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The Moor’s Account Reader’s Guide

By Laila Lalami

The Moor's Account by Laila Lalami


The questions, discussion topics, and suggested reading list that follow are intended to enhance your group’s experience of reading Laila Lalami’s The Moor’s Account. We hope they will provide you with many ways of approaching this groundbreaking historical novel from the author of Secret Son and Hope and Other Dangerous Pursuits.


In these pages, Laila Lalami brings us the imagined memoirs of a man rarely mentioned in historical accounts of America: its first black explorer, Mustafa al-Zamori, called Estebanico, the slave of a Spanish conquistador. Estebanico sails for the Americas with his master, Dorantes, as part of an expedition to Florida. But the moment the men land, they face danger of all kinds—disease, starvation, and resistance from indigenous tribes. Within a year, Estebanico is one of only four crew members to survive.

As he journeys across the Americas with his Spanish companions, the Old World roles of slave and master fall away, and Estebanico remakes himself as an equal, a healer, and a remarkable storyteller. His tale illuminates the ways in which our narratives can transmigrate into history—and how storytelling can offer a chance at redemption and survival.

Questions and Topics for Discussion

1. The Moor’s Account chronicles a hero’s journey into the unknown. In what ways does this journey follow the conventions of the epic genre, and in what ways does it subvert them?

2. Spanish conquest of the Americas relied upon several myths, including the myth that exploration was the preserve of white men and that native men and women were mostly silent witnesses. How does Estebanico challenge these myths?

3. The novel takes the form of a sixteenth-century Arabic travelogue. How does this structure help the story?

4. How would you describe Estebanico’s voice? What stylistic choices did the author make to give him a distinctive sound?

5. Estebanico writes, “The only thing at once more precious and more fragile than a true story is a free life.” What thwarts his attempts at regaining his freedom, again and again?

6. What role does Estebanico’s trafficking in slaves play in the story? How does it complicate his view of the Indians as well as our view of him?

7. Estebanico gives different names to many people (e.g. Kwachi, Balsehekona, Oyomasot) and many places (e.g. Portillo, Santa María, Land of the Indians) that remain unnamed in Cabeza de Vaca’s chronicle. What significance do names have for Estebanico?

8. Is Estebanico a fully reliable narrator? Which parts of his story seem truthful to you and which might be flights of fancy?

9. How does Estebanico’s relationship with Dorantes, Castillo, and Cabeza de Vaca transform over the course of the novel? How do the three Spaniards’ relationships with one another change as well?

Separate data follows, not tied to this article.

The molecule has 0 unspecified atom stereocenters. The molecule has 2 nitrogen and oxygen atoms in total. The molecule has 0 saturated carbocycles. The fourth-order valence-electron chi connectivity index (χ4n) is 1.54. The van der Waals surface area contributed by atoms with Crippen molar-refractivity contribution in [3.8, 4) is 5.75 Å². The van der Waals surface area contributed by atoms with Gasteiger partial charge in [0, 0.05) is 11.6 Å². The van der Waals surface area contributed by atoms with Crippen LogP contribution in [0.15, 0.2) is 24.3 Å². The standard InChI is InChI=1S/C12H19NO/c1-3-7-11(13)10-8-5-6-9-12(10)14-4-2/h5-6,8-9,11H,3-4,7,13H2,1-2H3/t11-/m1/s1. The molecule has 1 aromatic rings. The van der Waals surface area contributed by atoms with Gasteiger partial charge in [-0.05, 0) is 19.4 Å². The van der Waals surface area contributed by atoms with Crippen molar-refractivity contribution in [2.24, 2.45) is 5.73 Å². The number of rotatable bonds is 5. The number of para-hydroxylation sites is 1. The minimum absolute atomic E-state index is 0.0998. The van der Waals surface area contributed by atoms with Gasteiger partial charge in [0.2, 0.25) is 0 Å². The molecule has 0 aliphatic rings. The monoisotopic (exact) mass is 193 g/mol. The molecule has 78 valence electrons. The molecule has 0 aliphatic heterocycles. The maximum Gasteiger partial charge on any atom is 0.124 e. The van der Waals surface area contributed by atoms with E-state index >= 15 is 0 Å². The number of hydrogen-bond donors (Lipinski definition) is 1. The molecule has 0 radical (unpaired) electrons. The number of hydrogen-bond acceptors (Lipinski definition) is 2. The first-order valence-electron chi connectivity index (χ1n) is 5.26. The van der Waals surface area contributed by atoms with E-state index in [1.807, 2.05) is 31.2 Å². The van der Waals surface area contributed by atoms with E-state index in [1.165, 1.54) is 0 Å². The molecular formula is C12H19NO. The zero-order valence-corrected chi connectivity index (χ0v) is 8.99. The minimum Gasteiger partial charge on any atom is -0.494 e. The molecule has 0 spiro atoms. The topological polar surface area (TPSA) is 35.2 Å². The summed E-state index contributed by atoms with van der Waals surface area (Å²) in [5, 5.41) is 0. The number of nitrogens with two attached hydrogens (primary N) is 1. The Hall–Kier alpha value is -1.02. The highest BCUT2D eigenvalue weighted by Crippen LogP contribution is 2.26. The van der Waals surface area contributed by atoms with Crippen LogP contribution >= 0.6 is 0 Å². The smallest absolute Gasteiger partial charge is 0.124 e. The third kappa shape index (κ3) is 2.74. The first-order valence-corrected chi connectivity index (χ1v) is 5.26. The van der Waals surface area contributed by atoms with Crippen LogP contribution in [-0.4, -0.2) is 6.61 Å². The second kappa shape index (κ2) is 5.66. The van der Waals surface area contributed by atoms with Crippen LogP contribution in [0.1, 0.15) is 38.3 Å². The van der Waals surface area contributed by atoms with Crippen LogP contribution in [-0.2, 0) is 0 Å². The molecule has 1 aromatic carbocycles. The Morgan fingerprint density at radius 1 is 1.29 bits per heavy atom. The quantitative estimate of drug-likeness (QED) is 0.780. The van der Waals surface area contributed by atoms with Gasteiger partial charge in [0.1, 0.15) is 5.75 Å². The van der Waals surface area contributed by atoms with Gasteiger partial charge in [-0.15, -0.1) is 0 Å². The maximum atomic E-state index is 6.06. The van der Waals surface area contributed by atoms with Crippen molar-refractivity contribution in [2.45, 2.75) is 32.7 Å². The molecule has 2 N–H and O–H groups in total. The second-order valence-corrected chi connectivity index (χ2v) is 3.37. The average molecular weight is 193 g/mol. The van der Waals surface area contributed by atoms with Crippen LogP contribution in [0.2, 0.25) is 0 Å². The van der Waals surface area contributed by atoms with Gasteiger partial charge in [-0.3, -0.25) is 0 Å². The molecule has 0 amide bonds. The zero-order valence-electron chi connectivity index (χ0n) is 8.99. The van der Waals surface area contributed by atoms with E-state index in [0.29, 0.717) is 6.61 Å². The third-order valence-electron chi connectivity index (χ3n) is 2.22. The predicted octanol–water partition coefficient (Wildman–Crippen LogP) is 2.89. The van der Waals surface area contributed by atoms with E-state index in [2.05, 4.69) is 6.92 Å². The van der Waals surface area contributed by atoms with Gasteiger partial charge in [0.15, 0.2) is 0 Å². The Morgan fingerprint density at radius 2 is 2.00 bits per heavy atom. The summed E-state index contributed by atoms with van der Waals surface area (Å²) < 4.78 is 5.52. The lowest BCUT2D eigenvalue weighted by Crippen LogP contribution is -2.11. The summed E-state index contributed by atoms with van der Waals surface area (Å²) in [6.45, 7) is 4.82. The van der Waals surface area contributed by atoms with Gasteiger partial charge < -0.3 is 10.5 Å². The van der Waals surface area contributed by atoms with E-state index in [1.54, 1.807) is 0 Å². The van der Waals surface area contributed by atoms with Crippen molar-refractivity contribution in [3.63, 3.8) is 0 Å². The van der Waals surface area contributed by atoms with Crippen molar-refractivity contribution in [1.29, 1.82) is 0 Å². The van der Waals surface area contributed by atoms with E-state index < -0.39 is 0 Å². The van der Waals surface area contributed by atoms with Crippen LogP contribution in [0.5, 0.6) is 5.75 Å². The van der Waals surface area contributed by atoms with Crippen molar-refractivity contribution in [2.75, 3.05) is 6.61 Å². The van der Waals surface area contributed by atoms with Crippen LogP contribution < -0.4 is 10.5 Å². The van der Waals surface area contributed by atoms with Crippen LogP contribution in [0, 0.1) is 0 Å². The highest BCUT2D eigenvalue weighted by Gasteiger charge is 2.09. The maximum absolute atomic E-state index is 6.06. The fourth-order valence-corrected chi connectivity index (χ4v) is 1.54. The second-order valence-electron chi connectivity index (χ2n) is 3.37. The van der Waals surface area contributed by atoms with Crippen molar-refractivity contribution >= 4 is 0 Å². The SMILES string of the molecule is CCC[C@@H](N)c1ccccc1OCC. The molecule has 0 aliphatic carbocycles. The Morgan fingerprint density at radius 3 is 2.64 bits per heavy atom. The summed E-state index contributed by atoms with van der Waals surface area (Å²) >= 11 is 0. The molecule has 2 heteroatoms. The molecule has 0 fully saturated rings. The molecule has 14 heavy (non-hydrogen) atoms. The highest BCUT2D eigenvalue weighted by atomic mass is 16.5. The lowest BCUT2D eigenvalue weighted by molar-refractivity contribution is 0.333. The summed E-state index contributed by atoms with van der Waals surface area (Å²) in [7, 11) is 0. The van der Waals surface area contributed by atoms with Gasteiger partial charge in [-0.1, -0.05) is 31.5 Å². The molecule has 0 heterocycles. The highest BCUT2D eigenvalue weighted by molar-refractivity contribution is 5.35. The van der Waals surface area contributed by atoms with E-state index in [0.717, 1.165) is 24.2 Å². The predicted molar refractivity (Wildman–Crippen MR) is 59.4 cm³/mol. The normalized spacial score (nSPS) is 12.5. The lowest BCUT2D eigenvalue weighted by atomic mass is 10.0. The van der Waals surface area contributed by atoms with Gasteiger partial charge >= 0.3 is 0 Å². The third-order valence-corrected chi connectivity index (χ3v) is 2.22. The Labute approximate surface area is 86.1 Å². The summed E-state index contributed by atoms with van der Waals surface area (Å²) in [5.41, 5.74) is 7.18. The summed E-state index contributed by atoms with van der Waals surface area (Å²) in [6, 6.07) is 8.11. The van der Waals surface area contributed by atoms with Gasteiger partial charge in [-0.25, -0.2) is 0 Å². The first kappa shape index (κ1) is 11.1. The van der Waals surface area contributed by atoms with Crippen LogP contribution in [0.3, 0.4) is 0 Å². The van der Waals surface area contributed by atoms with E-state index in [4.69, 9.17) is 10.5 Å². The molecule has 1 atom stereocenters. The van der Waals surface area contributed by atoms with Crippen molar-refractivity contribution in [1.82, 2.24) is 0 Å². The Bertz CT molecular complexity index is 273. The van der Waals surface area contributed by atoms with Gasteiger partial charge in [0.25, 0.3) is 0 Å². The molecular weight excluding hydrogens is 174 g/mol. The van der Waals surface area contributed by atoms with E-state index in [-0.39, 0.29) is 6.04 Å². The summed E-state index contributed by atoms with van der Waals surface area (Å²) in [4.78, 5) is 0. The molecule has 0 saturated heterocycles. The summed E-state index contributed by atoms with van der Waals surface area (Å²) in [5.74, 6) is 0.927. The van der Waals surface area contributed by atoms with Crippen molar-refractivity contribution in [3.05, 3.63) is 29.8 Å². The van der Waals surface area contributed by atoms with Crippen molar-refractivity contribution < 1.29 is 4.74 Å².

10. The conquistadors consider themselves to be more culturally and technologically advanced than the Native American tribes they encounter in Florida and beyond. Discuss how the novel shows these advantages to be illusory and how Native Americans were more sophisticated and open-minded than the Spaniards ever expected them to be.

11. How does Estebanico portray indigenous characters in the novel? How does his view of them change from the first to the last chapter?

12. How would you describe the women in Estebanico’s memoir and in his life? Compare the characters of his mother, his sister, his wife, and other women from Native American tribes.

13. What role do stories—in all their forms, from rumor to legend to fairytale—play in the novel?

14. Several characters offer different interpretations about the fate of the Narváez expedition. Which interpretations prevail? Why?

About this Author

Laila Lalami is the author of the short-story collection Hope and Other Dangerous Pursuits, which was a finalist for the Oregon Book Award, and the novel Secret Son, which was on the Orange Prize long list. Her essays and opinion pieces have appeared in the Los Angeles Times, The Washington Post, The Nation, The Guardian, and The New York Times, and in many anthologies. She is the recipient of a British Council Fellowship, a Fulbright Fellowship, and a Lannan Residency Fellowship and is an associate professor of creative writing at the University of California at Riverside. She lives in Los Angeles.

Suggested Reading

Ålvar Núñez Cabeza de Vaca, Chronicle of the Narváez Expedition; Bernal Diíz del Castillo, The Conquest of New Spain; Charles C. Mann, 1493; Toni Morrison, A Mercy; Madison Smartt Bell, All Souls’ Rising; André Brink, Philida; Linda Spalding, The Purchase; Valerie Martin, Property; Andrés Reséndez, A Land So Strange: The Epic Journey of Cabeza de Vaca, James McBride, The Good Lord Bird.
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